HAVELOCK NORTH, New Zealand — It has been less than two weeks since New Zealand imposed a coronavirus lockdown so strict that swimming at the beach and hunting in bushland were banned. They’re not essential activities, plus we have been told not to do anything that could divert emergency services’ resources.
People have been walking and biking strictly in their neighborhoods; lining up six feet apart outside grocery stores while waiting to go one in, one out; and joining swaths of the world in discovering the vagaries of home schooling.
It took only 10 days for signs that the approach here — “elimination” rather than the “containment” goal of the United States and other Western countries — is working.
The number of new cases has fallen for two consecutive days, despite a huge increase in testing, with 54 confirmed or probable cases reported Tuesday. That means the number of people who have recovered, 65, exceeds the number of daily infections.
“The signs are promising,” Ashley Bloomfield, New Zealand’s director general of health, said Tuesday.
The speedy results have led to calls to ease the lockdown, even a little, for the four-day Easter holiday, especially as summer lingers on.
But Prime Minister Jacinda Ardern is adamant that New Zealand will complete four weeks of lockdown — two full 14-day incubation cycles — before letting up. She has, however, given the Easter Bunny special dispensation to work this weekend.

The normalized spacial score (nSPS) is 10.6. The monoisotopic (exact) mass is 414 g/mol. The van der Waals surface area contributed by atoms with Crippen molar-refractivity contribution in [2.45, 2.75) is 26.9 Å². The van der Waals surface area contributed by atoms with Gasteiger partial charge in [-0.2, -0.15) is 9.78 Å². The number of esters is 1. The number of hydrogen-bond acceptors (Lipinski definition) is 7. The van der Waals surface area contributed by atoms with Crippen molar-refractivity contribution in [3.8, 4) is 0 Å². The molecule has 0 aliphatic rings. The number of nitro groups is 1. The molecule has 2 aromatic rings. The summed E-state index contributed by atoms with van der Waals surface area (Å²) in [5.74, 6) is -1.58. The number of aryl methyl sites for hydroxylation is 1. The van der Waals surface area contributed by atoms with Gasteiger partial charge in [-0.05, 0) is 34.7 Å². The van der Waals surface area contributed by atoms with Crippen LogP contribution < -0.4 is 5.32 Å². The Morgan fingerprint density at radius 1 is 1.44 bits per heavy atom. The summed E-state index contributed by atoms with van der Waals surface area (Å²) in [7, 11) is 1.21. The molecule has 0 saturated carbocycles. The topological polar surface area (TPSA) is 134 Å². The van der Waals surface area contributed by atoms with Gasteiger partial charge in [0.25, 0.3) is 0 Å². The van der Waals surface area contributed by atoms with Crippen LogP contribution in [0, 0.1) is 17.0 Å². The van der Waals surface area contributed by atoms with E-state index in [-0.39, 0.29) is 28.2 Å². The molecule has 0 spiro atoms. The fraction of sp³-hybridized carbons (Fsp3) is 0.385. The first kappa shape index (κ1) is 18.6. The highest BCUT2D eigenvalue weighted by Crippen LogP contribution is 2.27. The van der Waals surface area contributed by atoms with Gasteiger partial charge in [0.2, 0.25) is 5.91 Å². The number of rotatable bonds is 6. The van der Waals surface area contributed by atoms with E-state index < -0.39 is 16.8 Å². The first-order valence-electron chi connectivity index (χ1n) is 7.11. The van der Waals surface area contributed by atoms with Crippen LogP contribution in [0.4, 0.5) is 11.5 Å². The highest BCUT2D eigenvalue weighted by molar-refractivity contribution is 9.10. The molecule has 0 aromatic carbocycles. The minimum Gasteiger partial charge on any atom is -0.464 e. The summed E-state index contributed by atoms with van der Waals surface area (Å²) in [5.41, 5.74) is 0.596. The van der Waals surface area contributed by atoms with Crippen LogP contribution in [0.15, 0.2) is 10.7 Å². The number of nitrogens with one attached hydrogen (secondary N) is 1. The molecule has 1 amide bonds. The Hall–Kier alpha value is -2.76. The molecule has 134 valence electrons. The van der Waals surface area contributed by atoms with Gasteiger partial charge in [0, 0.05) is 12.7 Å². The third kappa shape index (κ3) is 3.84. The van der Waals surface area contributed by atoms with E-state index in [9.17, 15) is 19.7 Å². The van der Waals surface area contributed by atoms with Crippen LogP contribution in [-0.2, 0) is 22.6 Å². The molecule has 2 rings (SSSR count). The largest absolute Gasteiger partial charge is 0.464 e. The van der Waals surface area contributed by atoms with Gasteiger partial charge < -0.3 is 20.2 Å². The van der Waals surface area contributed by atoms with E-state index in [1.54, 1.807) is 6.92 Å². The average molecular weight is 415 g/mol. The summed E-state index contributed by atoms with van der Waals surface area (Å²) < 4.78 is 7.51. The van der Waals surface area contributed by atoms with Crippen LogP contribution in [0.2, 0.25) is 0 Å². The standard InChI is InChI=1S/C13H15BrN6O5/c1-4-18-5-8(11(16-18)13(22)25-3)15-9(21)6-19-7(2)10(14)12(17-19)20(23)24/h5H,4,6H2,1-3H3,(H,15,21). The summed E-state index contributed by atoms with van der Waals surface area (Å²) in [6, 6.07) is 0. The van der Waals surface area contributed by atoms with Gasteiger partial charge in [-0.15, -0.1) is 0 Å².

How has New Zealand, a country I still call home after 20 years abroad, controlled its outbreak so quickly?
When I arrived here a month ago, traveling from the epicenter of China via the hot spot of South Korea, I was shocked that officials did not take my temperature at the airport. I was told simply to self-isolate for 14 days (I did).
But with the coronavirus tearing through Italy and spreading in the United States, this heavily tourism-reliant country — it gets about 4 million international visitors a year, almost as many as its total population — did the previously unthinkable: It shut its borders to foreigners March 19.
Two days later, Ardern delivered a televised address from her office — the first time since 1982 that an Oval Office-style speech had been given — announcing a coronavirus response alert plan involving four stages, with a full lockdown being Level 4.
A group of influential leaders got on the phone with her the following day to urge moving to Level 4.
“We were hugely worried about what was happening in Italy and Spain,” said one of them, Stephen Tindall, founder of the Warehouse, New Zealand’s largest retailer.